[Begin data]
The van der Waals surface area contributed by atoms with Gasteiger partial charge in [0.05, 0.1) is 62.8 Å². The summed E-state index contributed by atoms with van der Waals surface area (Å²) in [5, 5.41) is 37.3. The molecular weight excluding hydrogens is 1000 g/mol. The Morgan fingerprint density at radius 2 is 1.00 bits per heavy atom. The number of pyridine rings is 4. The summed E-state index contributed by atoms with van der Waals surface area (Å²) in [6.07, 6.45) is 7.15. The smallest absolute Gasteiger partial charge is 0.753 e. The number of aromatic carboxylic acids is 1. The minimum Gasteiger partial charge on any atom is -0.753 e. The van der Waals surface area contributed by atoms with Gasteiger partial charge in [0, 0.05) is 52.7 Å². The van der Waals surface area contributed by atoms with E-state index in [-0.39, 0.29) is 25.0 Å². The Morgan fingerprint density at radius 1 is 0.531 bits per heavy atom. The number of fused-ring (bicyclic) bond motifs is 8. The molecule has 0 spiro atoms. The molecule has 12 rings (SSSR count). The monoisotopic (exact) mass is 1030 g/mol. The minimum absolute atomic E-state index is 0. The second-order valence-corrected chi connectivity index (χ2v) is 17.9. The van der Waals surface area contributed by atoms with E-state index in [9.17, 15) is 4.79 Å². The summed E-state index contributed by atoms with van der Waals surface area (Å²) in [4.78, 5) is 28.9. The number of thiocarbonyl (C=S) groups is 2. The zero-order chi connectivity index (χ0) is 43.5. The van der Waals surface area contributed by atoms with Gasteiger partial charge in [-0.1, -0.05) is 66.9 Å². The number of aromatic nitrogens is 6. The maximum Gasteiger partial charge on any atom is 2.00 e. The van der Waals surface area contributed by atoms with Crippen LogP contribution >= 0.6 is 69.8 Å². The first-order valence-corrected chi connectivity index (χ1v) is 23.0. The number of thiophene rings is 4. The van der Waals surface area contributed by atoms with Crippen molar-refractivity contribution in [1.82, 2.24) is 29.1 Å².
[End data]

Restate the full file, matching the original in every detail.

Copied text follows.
The van der Waals surface area contributed by atoms with Gasteiger partial charge in [0.05, 0.1) is 62.8 Å². The summed E-state index contributed by atoms with van der Waals surface area (Å²) in [5, 5.41) is 37.3. The molecular weight excluding hydrogens is 1000 g/mol. The Morgan fingerprint density at radius 2 is 1.00 bits per heavy atom. The number of pyridine rings is 4. The summed E-state index contributed by atoms with van der Waals surface area (Å²) in [6.07, 6.45) is 7.15. The smallest absolute Gasteiger partial charge is 0.753 e. The number of aromatic carboxylic acids is 1. The minimum Gasteiger partial charge on any atom is -0.753 e. The van der Waals surface area contributed by atoms with Gasteiger partial charge in [0, 0.05) is 52.7 Å². The van der Waals surface area contributed by atoms with E-state index in [-0.39, 0.29) is 25.0 Å². The Morgan fingerprint density at radius 1 is 0.531 bits per heavy atom. The number of fused-ring (bicyclic) bond motifs is 8. The molecule has 0 spiro atoms. The molecule has 12 rings (SSSR count). The monoisotopic (exact) mass is 1030 g/mol. The minimum absolute atomic E-state index is 0. The second-order valence-corrected chi connectivity index (χ2v) is 17.9. The van der Waals surface area contributed by atoms with E-state index in [9.17, 15) is 4.79 Å². The summed E-state index contributed by atoms with van der Waals surface area (Å²) in [4.78, 5) is 28.9. The number of thiocarbonyl (C=S) groups is 2. The zero-order chi connectivity index (χ0) is 43.5. The van der Waals surface area contributed by atoms with Gasteiger partial charge in [-0.1, -0.05) is 66.9 Å². The number of aromatic nitrogens is 6. The maximum Gasteiger partial charge on any atom is 2.00 e. The van der Waals surface area contributed by atoms with Crippen LogP contribution >= 0.6 is 69.8 Å². The first-order valence-corrected chi connectivity index (χ1v) is 23.0. The number of thiophene rings is 4. The van der Waals surface area contributed by atoms with Crippen molar-refractivity contribution in [1.82, 2.24) is 29.1 Å².